Today’s guest picture comes from my sister Mary who was visiting the Botanical Gardens in Oxford. She could see Magdalen College in the distance.
We had the third day in a row of welcome sunshine today and flowers and insects greeted it with the same enthusiasm that we did.
I am suffering from a little saddle soreness at the moment so I was quite happy that Mrs Tootlepedal had a joint task for us to do in the garden and I gave the bicycle and my posterior a rest.
Before we started on the task, I had a walk round the garden to do some dead heading and have a look at what was going on.
The first Michaelmas daisy and a pair of ripening plums made sure we remembered that in spite of the sunny day, autumn is creeping ever closer.
The garden was full of buzzing noises and I enjoyed watching insects approach a poppy in their own way. The hoverfly dances in daintily while the bee hurls itself in sideways and squirms round in circles battering the middle of the flower to bits.
Then it was time for the task.
A prunus tree on the hedge with our neighbour was in poor condition and needed to be cut down before it fell over. This involved stepladders, long loppers, a stout rope and a bow saw but with the assistance of our other neighbour Liz and her grandson, who fortunately dropped in to see what all the fun was about, we got the tree cut down in quick time and with no injuries to the participants.
Shortly afterwards, the branches had been trimmed for sawing up, the twigs stacked for disposal and it was time for coffee. All this might have been the subject of a photo story if I had remembered to photograph any of it but I didn’t so it isn’t.
After coffee, I took some Archive Group postcards up to the new base of the tourist information volunteers. It is bang in the middle of the Market Place and as a result, there have been more visitors and more sales of cards. While I was on the High Street, I ordered some more supplies of coffee.
When I got home, I had another look round.
The buddleia is still drawing butterflies…
…though they didn’t always pose prettily for me.
I never thought of butterflies as being whiskery until I got a camera.
Then I mowed the middle lawn before it got too warm to work.
I was quite happy to have a reason to go into the cool house after that. It is the Canonbie Flower Show on Saturday and it has a well supported photography section so I sat down to pick out and print thirteen pictures to enter in some of the many classes it offers.
This simple sounding process literally takes hours. I have far too many pictures in my files to sift through quickly and my printer, like the wheels of justice, grinds extremely slowly. Still, I got it done in the end and, for once, I am pretty pleased with my choices. This probably means that I won’t catch the eye of the judge at all this year but it is taking part and not winning that is the important thing….so they tell me.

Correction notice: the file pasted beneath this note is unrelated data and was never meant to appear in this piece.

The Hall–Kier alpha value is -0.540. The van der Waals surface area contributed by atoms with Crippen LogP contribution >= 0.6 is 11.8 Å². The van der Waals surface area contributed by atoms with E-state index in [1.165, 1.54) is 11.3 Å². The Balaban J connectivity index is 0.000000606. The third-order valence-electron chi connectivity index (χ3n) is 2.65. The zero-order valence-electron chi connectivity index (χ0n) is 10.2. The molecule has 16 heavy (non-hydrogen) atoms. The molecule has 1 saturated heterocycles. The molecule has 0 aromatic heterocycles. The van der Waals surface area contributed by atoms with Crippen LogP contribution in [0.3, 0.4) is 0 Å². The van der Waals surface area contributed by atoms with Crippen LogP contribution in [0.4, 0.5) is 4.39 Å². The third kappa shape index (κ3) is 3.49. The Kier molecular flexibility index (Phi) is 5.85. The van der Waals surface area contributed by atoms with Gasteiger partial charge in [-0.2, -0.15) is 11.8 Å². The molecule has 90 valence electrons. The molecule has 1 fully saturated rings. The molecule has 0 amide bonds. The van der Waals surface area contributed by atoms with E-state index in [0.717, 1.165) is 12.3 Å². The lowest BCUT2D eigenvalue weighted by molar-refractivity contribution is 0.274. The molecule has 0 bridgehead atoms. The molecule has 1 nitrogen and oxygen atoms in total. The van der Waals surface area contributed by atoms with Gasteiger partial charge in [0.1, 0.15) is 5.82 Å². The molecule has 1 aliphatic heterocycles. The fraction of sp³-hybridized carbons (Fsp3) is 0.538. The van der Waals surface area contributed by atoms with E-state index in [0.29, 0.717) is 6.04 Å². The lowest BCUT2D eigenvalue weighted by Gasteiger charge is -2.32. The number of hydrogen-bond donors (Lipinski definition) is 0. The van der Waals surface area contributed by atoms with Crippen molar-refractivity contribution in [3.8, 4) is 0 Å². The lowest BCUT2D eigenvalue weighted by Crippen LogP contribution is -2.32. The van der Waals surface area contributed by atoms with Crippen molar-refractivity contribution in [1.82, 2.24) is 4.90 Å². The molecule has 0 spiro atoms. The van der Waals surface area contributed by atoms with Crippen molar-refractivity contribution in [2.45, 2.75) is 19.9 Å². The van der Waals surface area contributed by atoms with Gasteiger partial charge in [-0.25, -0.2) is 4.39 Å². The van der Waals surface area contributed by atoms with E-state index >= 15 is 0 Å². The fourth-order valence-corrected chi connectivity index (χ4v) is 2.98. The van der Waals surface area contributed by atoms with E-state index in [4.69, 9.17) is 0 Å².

I went out into the garden and saw the young robin again so I popped back inside and took my first ‘through the kitchen window’ shot for some time.
It was such a lovely evening that when we had had a cup of tea, Mrs Tootlepedal joined me on a walk.
We are not the only ones having trouble with sick trees. We saw this one beside the river with no leaves left on it….
…and with the tell tale fungus at its roots. Not long for this world.
We crossed the Kilngreen where the gulls resolutely refused to take wing and walked ver the Sawmill Bridge and onto the Lodge walks. More poorly trees were to be seen there. Two of the signature beech trees which line the walks have been condemned to be felled and have been trimmed off in preparation and several conifers in the woods beside the road are for the chop as well. They are all big trees…
…and the beeches in particular will be sadly missed.
Several trees blew down in the winter gales this year and the estate must have been rightly worried about the chances of more sick trees falling on passers by if the gales return this winter.
We walked across the Castleholm and kept an eye out for signs of the season. They were to be seen both on a large scale…
…and in smaller things.
I was intrigued by what seemed to me to be an unusual spider’s web on the Jubilee Bridge.
They looked liked two little baskets prepared to catch things rather than the standard network. Perhaps they were not made by a spider. A knowledgeable reader may be able to help me out here.
We saw what we took for crab apples in the Clinthead Garden on our way out and some snow berries beside the Esk as we passed the school on our way home.
When we got home, in another sign of the times, the starlings were back on our electricity wires.
There was no flying bird on our walk so a stationary butterfly will have to do instead.
They say that we have one more day of good weather to go before the rain returns and the temperature drops. It was good while it lasted. I hope the butterflies survive.